This leads to what I think is the most significant theological point to make about Coco. It has do with being remembered. Being remembered is a path to salvation in a sense, to immorality in the land of the dead (there is no resurrection). Salvation is found in being remembered by others, especially your family. One needs their family to place their picture on their family’s ofrenda (a kind of altar to remember deceased ancestors) in order to return visit on the Day of the Dead and not vanish into oblivion. We learn one character gained the whole world, but lost his soul (I will not give you spoilers about how this works out). But it also depicts a family holding grudges and withholding forgiveness until the truth is learned. In reality, families are by no means perfect and may be as much of a curse as they are a blessing. The movie ends with a very moving and touching ending as the family and Miguel experience a kind of redemption and reconciliation. Given the mixed message on the blessing and curse of family in the movie, it reveals how family cannot ultimately be our source of redemption.
The reason I wanted to focus on being remembered is that this is a very significant theme in scripture. The word remember is a rich word in the Bible, especially Deuteronomy. Genesis 8:1 says, “God remembered Noah… and the waters subsided.” He says to Noah in Gen. 9:16, “When the bow is in the clouds, I will see it and remember the everlasting covenant between God and every living creature of all flesh that is on the earth.” God remembers Abraham (Gen. 19:29). He remembers Rachel and opens her womb (Gen. 30:22). Samson prays the Lord would remember him in his death (Judg. 16:28). Hannahs prays the Lord would remember her. He does opens her womb (1 Sam. 1:11-19). the Lord calls his people to remember what he did for them in Egypt (Dt. 5:15; 7:18; 8:2, 18; et. al). The thief on the cross asks Jesus to remember him when he comes into his kingdom, to which Jesus replies, “Today you will be with me in paradise.” (Lk. 23:43). Indeed it is not family who is our source of redemption, by it is Christ through whom we are adopted by the Father and sealed by the Spirit through faith in Christ. It is him who calls us by name and gives us salvation. It is He who remembers us.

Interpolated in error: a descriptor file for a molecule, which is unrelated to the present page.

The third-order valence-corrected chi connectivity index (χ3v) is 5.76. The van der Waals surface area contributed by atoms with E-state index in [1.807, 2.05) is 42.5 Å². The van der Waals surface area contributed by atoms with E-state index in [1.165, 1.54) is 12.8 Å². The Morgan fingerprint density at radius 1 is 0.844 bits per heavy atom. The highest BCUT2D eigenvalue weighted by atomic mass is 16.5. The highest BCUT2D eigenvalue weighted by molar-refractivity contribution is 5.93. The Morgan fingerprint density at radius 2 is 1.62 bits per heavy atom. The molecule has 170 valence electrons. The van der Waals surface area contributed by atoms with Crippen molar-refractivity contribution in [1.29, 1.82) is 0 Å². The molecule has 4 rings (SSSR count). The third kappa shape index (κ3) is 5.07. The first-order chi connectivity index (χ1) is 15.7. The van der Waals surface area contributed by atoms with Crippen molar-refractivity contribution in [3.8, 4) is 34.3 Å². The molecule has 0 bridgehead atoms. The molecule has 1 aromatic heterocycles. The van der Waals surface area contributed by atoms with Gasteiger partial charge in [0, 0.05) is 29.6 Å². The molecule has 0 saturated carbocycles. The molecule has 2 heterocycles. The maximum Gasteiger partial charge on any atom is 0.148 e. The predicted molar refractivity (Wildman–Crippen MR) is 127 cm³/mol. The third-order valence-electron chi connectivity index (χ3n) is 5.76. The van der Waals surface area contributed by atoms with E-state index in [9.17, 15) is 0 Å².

Whether you think it is wise for you and your children to see this movie may ultimately come down to a decision of wisdom. The instructions Paul gives to Greek and Jewish Christians in 1 Cor. 8-10 and Romans 14 is very instructive on these matters. Just like food sacrificed to idols, some may feel themes of the Day of the Dead and ancestral worship is a sin for them. Paul says not to look down on them or insist that they should. But he also says for those whose conscience is weak, they should not judge the one whose conscience does not bother them (Rom. 14:3). These are matters of Christian conscience. It is up to each family to determine if their child will be too scared by the skeletons and themes of death, or will take the depictions of the after life too seriously. Others may not have an issue and their children will simply see it as a fun movie.
All Christians should be prepared to give an answer for the hope that they have (1 Pet. 3:15). We need to think theologically about the stories we tell and disciple our children to think like missionaries, and not be passive consumers of culture, or naively sheltered and unable to adequately engage the concerns of our friends and neighbors who don’t know Jesus.
As an anecdote, I offer the brief conversation we had with our six year old.
“Calvin, did you think anything in Coco was real or scary?”
“No, it was funny and silly.”
“But what do you think about the Day of Dead stuff in it? Is that true?”
“No, but it is a real holiday in other cultures.”
“Yes, but is that what we believe happens when you die?”
“No, you go to heaven or hell.”
I then really pressed by asking him how it may relate to Ezekiel 37 and the valley of dry bones which he just happen to have read about last week. But he got that too, for he said it is God who raised them up and it is God who made them alive. I reminded him that we are resurrected and not raised up as skeletons. Not every child will have the same reaction; you know your child and your conscience best. Sometimes we just watch a movie for fun and don’t analyze it. Sometimes we talk about it. It just depends on what is the wise thing to do and what demonstrates grace.
Personally, I recommend Coco and yes, I totally ugly cried at the end.
Here are a couple other resources:
You can also always check commonsensemedia.org and pluggedin.com.
This is a pretty good review that actually explains in more detail how Day of the Dead works in Mexican culture and the ofrendas.
There is also a podcast I listened to that focused on the artistic elements and the themes of family in the movie. It was accesible but long (1.5 hrs with about 20min dedicated to the short film shown before Coco).